“Something has gone seriously wrong at Government House,” he told the Australian Broadcasting Corporation.

“It is the passive compliance along the chain… that did undermine our constitution and our democracy… that troubles me the most. This is how tyranny gets under way.”

PM defends governor-general

Prof Twomey says the criticism of Mr Hurley is unfair – there’s was no “conspiracy” on his part to keep things secret.

“I don’t think it’s reasonable for anyone to expect that he could have guessed that the prime minister was keeping things secret from his own ministers, for example.

“Nobody really thought that was a possibility until about two weeks ago.”

Even if he had taken the unprecedented step to publicise the appointments or to reject Mr Morrison’s request, he’d have been criticised, she says.

“There’d be even more people saying ‘how outrageous!'” she says. “The role of governor-general is awkward because people are going to attack you either way.”

Prime Minister Anthony Albanese has also defended Mr Hurley, saying he was just doing his job.

“I have no intention of undertaking any criticism of [him].”

A role fit for purpose?

Prof Hocking says it’s a timely moment to look at the role of the governor-general more broadly.

She points out it’s possible the Queen may have been informed about Mr Morrison’s extra ministries when Australia’s parliament and people were not.

“It does raise questions about whether this is fit for purpose, as we have for decades been a fully independent nation, but we still have… ‘the relics of colonialism’ alive and well.”

Momentum for a fresh referendum on an Australian republic has been growing and advocates have seized on the controversy.

“The idea that the Queen and her representative can be relied upon to uphold our system of government has been debunked once and for all,” the Australian Republic Movement’s Sandy Biar says.

“It’s time we had an Australian head of state, chosen by Australians and accountable to them to safeguard and uphold Australia’s constitution.”

But Prof Twomey says republicans are “clutching at straws” – under their proposals, the head of state would also have been bound to follow the prime minister’s advice.

“It wouldn’t result in any changes that would have made one iota of difference.”

 

Read from: https://www.bbc.com/news/world-australia-62683210

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Australia election: PM Morrison’s security team in car crash in Tasmania

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A car carrying the Australian prime minister’s security team has crashed in Tasmania during an election campaign visit.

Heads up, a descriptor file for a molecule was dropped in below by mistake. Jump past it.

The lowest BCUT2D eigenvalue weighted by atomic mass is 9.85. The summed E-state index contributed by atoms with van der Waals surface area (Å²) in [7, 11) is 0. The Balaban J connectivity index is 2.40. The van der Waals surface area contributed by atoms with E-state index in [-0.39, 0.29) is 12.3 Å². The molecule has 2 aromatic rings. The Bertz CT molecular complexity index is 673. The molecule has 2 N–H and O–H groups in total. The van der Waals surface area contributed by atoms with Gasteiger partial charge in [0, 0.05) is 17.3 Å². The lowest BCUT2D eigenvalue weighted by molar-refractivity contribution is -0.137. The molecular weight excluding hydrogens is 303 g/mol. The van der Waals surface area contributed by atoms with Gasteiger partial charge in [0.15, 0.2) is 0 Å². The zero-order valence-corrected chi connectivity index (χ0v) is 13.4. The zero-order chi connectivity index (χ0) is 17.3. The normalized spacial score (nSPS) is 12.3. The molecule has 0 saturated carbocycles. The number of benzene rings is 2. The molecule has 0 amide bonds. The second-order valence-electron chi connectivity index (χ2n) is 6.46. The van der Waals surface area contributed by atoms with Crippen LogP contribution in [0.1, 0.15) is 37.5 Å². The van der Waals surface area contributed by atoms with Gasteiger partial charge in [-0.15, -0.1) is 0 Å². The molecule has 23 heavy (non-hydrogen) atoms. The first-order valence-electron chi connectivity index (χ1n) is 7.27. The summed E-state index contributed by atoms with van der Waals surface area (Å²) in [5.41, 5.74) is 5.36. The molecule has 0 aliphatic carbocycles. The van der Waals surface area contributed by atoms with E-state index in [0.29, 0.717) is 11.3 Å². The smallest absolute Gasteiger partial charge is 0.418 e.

Four police officers were taken to hospital with “non-life threatening injuries” after the car and another vehicle collided, authorities said.

Prime Minister Scott Morrison was not in the car, but the accident prompted him to cancel the rest of his campaign events on Thursday.

The other driver involved was not hurt.

Tasmania Police said initial investigations suggested the second car had “collided with the rear of the police vehicle, while attempting to merge”. It caused the unmarked security vehicle to roll off the road.

The two Tasmania Police officers and two Australian Federal Police officers were conscious when taken to hospital for medical assessment, the prime minister’s office said.

“Family members of the officers have been contacted and are being kept informed of their condition,” a statement said.

“The PM is always extremely grateful for the protection provided by his security team and extends his best wishes for their recovery and to their families.”

Australians go to the polls on 21 May. Mr Morrison – prime minister since 2018 – is hoping to win his conservative coalition’s fourth term in office.

Polls suggest the opposition Labor Party, led by Anthony Albanese, is favoured to win. However, Mr Morrison defied similar polling to claim victory at the last election in 2019.

Mr Morrison’s Liberal-National coalition holds 76 seats in the House of Representatives – the minimum needed to retain power.

Political observers say the cost of living, climate change, trust in political leaders, and national security will be among key issues in the campaign.

In recent weeks, the prime minister has faced accusations of being a bully and once sabotaging a rival’s career by suggesting the man’s Lebanese heritage made him less electable. Mr Morrison has denied the allegations.

Mr Albanese stumbled into his own controversy this week when he failed to recall the nation’s unemployment or interest rates.